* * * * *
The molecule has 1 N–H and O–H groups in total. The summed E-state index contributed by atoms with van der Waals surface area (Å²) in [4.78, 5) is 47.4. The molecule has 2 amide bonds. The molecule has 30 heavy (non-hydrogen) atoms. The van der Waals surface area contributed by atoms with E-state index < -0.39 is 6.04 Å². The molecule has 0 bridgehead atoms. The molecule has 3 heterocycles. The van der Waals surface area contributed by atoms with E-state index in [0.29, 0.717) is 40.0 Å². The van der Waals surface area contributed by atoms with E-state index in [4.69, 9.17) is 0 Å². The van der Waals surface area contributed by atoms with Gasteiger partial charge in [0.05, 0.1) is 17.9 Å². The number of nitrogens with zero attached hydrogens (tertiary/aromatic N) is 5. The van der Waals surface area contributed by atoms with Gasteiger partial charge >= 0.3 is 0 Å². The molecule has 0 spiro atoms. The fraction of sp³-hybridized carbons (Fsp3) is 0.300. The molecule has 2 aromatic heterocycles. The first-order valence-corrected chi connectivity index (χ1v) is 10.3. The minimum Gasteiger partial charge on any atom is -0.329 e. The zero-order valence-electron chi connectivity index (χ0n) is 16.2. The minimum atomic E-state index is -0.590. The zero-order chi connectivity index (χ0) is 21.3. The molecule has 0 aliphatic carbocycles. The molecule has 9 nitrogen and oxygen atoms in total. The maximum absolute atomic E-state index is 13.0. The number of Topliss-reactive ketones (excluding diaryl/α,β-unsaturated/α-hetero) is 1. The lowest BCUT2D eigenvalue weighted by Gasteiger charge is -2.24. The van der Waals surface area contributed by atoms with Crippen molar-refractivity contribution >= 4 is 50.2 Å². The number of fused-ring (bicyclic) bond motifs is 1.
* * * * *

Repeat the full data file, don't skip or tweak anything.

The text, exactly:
The molecule has 1 N–H and O–H groups in total. The summed E-state index contributed by atoms with van der Waals surface area (Å²) in [4.78, 5) is 47.4. The molecule has 2 amide bonds. The molecule has 30 heavy (non-hydrogen) atoms. The van der Waals surface area contributed by atoms with E-state index < -0.39 is 6.04 Å². The molecule has 0 bridgehead atoms. The molecule has 3 heterocycles. The van der Waals surface area contributed by atoms with E-state index in [0.29, 0.717) is 40.0 Å². The van der Waals surface area contributed by atoms with E-state index in [4.69, 9.17) is 0 Å². The van der Waals surface area contributed by atoms with Gasteiger partial charge in [0.05, 0.1) is 17.9 Å². The number of nitrogens with zero attached hydrogens (tertiary/aromatic N) is 5. The van der Waals surface area contributed by atoms with Gasteiger partial charge >= 0.3 is 0 Å². The molecule has 0 spiro atoms. The fraction of sp³-hybridized carbons (Fsp3) is 0.300. The molecule has 2 aromatic heterocycles. The first-order valence-corrected chi connectivity index (χ1v) is 10.3. The minimum Gasteiger partial charge on any atom is -0.329 e. The zero-order valence-electron chi connectivity index (χ0n) is 16.2. The minimum atomic E-state index is -0.590. The zero-order chi connectivity index (χ0) is 21.3. The molecule has 0 aliphatic carbocycles. The molecule has 9 nitrogen and oxygen atoms in total. The maximum absolute atomic E-state index is 13.0. The number of Topliss-reactive ketones (excluding diaryl/α,β-unsaturated/α-hetero) is 1. The lowest BCUT2D eigenvalue weighted by Gasteiger charge is -2.24. The van der Waals surface area contributed by atoms with Crippen molar-refractivity contribution >= 4 is 50.2 Å². The number of fused-ring (bicyclic) bond motifs is 1.